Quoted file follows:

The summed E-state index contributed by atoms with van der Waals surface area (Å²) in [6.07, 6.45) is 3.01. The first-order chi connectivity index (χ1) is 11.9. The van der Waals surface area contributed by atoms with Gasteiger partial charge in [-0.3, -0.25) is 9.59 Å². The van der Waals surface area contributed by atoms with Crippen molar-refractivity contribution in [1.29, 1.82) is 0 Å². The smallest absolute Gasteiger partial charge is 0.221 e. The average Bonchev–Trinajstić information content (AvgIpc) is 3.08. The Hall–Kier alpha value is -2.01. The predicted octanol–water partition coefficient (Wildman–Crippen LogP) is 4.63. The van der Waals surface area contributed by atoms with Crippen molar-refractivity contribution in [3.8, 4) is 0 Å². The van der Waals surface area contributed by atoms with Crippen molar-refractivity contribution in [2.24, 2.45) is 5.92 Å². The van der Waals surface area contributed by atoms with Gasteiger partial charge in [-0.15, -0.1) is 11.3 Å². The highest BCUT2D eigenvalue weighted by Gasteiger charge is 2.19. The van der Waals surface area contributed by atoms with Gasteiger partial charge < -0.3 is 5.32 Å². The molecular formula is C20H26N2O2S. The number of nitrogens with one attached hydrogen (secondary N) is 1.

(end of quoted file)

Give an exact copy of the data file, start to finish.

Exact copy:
The summed E-state index contributed by atoms with van der Waals surface area (Å²) in [6.07, 6.45) is 3.01. The first-order chi connectivity index (χ1) is 11.9. The van der Waals surface area contributed by atoms with Gasteiger partial charge in [-0.3, -0.25) is 9.59 Å². The van der Waals surface area contributed by atoms with Crippen molar-refractivity contribution in [1.29, 1.82) is 0 Å². The smallest absolute Gasteiger partial charge is 0.221 e. The average Bonchev–Trinajstić information content (AvgIpc) is 3.08. The Hall–Kier alpha value is -2.01. The predicted octanol–water partition coefficient (Wildman–Crippen LogP) is 4.63. The van der Waals surface area contributed by atoms with Crippen molar-refractivity contribution in [3.8, 4) is 0 Å². The van der Waals surface area contributed by atoms with Crippen molar-refractivity contribution in [2.24, 2.45) is 5.92 Å². The van der Waals surface area contributed by atoms with Gasteiger partial charge in [-0.15, -0.1) is 11.3 Å². The highest BCUT2D eigenvalue weighted by Gasteiger charge is 2.19. The van der Waals surface area contributed by atoms with Gasteiger partial charge < -0.3 is 5.32 Å². The molecular formula is C20H26N2O2S. The number of nitrogens with one attached hydrogen (secondary N) is 1.